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Aeschylus (Greek Poet)
Aeschylus was an ancient Greek playwright. He is often recognized as the father or the founder of tragedy, and is the earliest of the three Greek tragedians whose plays survive, the others being Sophocles and Euripides. He expanded the number of characters in plays to allow for conflict among them; previously, characters interacted only with the chorus. No more than seven of the estimated 92 plays written by Aeschylus have survived into modern times.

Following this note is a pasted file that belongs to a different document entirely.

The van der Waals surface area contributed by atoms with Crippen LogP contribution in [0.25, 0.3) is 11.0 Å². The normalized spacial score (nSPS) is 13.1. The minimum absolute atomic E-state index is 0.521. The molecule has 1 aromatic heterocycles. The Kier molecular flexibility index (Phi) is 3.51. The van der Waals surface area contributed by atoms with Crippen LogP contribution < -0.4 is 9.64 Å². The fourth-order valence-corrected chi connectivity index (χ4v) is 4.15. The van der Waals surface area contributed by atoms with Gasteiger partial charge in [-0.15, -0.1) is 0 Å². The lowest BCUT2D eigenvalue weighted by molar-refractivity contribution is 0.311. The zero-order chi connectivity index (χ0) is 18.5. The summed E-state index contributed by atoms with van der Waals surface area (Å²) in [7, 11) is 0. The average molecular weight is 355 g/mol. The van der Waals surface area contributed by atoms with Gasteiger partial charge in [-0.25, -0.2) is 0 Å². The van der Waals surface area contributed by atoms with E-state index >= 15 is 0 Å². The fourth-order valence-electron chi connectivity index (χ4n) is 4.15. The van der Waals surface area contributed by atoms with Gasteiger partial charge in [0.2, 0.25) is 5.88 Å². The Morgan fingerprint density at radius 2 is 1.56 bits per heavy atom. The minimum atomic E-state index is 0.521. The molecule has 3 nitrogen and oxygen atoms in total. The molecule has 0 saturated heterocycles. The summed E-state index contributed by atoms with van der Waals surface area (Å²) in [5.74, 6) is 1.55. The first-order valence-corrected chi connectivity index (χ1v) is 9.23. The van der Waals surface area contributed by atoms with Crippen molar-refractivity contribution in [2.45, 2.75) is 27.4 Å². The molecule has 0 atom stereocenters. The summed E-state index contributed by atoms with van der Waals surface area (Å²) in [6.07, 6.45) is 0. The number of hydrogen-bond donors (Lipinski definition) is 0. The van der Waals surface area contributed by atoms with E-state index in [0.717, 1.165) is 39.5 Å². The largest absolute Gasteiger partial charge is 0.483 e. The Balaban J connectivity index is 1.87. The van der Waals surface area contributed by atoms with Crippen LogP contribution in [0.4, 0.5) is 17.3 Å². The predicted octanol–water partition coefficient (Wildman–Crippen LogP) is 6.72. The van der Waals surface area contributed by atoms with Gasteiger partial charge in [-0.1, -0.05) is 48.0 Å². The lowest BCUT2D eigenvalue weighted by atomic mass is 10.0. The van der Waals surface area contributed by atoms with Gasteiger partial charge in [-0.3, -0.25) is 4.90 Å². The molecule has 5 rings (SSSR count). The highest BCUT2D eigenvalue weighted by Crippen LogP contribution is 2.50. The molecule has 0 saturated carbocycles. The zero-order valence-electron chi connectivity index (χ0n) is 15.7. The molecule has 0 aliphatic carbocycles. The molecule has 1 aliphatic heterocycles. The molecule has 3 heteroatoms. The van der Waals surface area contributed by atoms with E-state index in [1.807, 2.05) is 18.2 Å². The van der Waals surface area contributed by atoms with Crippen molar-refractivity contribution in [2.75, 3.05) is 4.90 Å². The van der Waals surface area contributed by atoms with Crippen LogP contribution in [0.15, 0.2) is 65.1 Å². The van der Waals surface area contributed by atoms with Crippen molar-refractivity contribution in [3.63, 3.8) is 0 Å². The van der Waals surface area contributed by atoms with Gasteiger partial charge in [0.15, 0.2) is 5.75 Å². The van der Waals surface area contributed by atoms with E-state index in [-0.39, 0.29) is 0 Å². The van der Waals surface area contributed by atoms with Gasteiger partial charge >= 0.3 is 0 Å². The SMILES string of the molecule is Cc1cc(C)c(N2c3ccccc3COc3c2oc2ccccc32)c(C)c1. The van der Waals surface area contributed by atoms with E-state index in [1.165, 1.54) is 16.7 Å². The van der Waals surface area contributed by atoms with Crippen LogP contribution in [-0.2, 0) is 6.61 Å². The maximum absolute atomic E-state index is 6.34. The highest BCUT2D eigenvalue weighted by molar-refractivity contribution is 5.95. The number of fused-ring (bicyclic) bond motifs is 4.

Many of Aeschylus' works were influenced by the Persian invasion of Greece, which took place during his lifetime. His play The Persians remains a quintessential primary source of information about this period in Greek history. The war was so important to Greeks and to Aeschylus himself that, upon his death around 456 BC, his epitaph included a reference to his participation in the Greek victory at Marathon but not to his success as a playwright.